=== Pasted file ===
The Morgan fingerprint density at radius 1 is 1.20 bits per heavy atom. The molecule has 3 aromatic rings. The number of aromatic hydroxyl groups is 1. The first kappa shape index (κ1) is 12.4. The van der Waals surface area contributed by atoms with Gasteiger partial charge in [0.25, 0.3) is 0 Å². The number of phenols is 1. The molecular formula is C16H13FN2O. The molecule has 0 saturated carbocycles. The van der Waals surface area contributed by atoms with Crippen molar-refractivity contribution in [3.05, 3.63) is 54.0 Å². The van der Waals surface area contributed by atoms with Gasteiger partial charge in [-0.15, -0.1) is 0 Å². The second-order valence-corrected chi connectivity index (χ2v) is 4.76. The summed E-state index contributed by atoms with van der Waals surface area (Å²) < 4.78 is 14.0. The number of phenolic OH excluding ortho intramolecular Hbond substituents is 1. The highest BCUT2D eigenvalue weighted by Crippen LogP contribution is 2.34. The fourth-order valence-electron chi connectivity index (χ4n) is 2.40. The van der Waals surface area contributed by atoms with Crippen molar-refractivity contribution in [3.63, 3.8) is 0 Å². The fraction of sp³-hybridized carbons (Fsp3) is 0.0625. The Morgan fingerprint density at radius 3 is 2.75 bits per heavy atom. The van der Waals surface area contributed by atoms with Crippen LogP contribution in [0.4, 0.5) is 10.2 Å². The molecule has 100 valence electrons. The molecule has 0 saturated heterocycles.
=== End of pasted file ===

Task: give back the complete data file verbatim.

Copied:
The Morgan fingerprint density at radius 1 is 1.20 bits per heavy atom. The molecule has 3 aromatic rings. The number of aromatic hydroxyl groups is 1. The first kappa shape index (κ1) is 12.4. The van der Waals surface area contributed by atoms with Gasteiger partial charge in [0.25, 0.3) is 0 Å². The number of phenols is 1. The molecular formula is C16H13FN2O. The molecule has 0 saturated carbocycles. The van der Waals surface area contributed by atoms with Crippen molar-refractivity contribution in [3.05, 3.63) is 54.0 Å². The van der Waals surface area contributed by atoms with Gasteiger partial charge in [-0.15, -0.1) is 0 Å². The second-order valence-corrected chi connectivity index (χ2v) is 4.76. The summed E-state index contributed by atoms with van der Waals surface area (Å²) < 4.78 is 14.0. The number of phenolic OH excluding ortho intramolecular Hbond substituents is 1. The highest BCUT2D eigenvalue weighted by Crippen LogP contribution is 2.34. The fourth-order valence-electron chi connectivity index (χ4n) is 2.40. The van der Waals surface area contributed by atoms with Crippen molar-refractivity contribution in [3.63, 3.8) is 0 Å². The fraction of sp³-hybridized carbons (Fsp3) is 0.0625. The Morgan fingerprint density at radius 3 is 2.75 bits per heavy atom. The van der Waals surface area contributed by atoms with Crippen LogP contribution in [0.4, 0.5) is 10.2 Å². The molecule has 100 valence electrons. The molecule has 0 saturated heterocycles.